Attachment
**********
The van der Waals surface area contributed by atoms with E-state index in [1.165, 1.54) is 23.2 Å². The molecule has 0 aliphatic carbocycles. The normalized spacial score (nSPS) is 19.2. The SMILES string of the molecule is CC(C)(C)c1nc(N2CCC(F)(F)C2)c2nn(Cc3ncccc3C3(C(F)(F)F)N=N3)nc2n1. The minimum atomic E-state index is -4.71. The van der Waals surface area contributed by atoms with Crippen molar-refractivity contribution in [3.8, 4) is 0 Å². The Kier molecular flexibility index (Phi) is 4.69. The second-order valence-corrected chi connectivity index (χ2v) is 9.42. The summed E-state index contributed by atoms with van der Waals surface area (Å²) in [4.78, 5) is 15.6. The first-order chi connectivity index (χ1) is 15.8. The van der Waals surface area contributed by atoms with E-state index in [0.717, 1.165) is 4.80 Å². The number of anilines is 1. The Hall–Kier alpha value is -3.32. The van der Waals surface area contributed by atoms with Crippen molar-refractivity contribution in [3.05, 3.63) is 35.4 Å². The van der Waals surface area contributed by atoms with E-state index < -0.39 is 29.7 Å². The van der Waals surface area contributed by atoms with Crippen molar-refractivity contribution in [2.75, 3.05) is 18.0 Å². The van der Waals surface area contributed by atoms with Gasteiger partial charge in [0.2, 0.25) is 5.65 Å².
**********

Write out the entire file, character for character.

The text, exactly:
The van der Waals surface area contributed by atoms with E-state index in [1.165, 1.54) is 23.2 Å². The molecule has 0 aliphatic carbocycles. The normalized spacial score (nSPS) is 19.2. The SMILES string of the molecule is CC(C)(C)c1nc(N2CCC(F)(F)C2)c2nn(Cc3ncccc3C3(C(F)(F)F)N=N3)nc2n1. The minimum atomic E-state index is -4.71. The van der Waals surface area contributed by atoms with Crippen molar-refractivity contribution in [3.8, 4) is 0 Å². The Kier molecular flexibility index (Phi) is 4.69. The second-order valence-corrected chi connectivity index (χ2v) is 9.42. The summed E-state index contributed by atoms with van der Waals surface area (Å²) in [4.78, 5) is 15.6. The first-order chi connectivity index (χ1) is 15.8. The van der Waals surface area contributed by atoms with E-state index in [0.717, 1.165) is 4.80 Å². The number of anilines is 1. The Hall–Kier alpha value is -3.32. The van der Waals surface area contributed by atoms with Crippen molar-refractivity contribution in [3.05, 3.63) is 35.4 Å². The van der Waals surface area contributed by atoms with E-state index < -0.39 is 29.7 Å². The van der Waals surface area contributed by atoms with Crippen molar-refractivity contribution in [2.75, 3.05) is 18.0 Å². The van der Waals surface area contributed by atoms with Gasteiger partial charge in [0.2, 0.25) is 5.65 Å².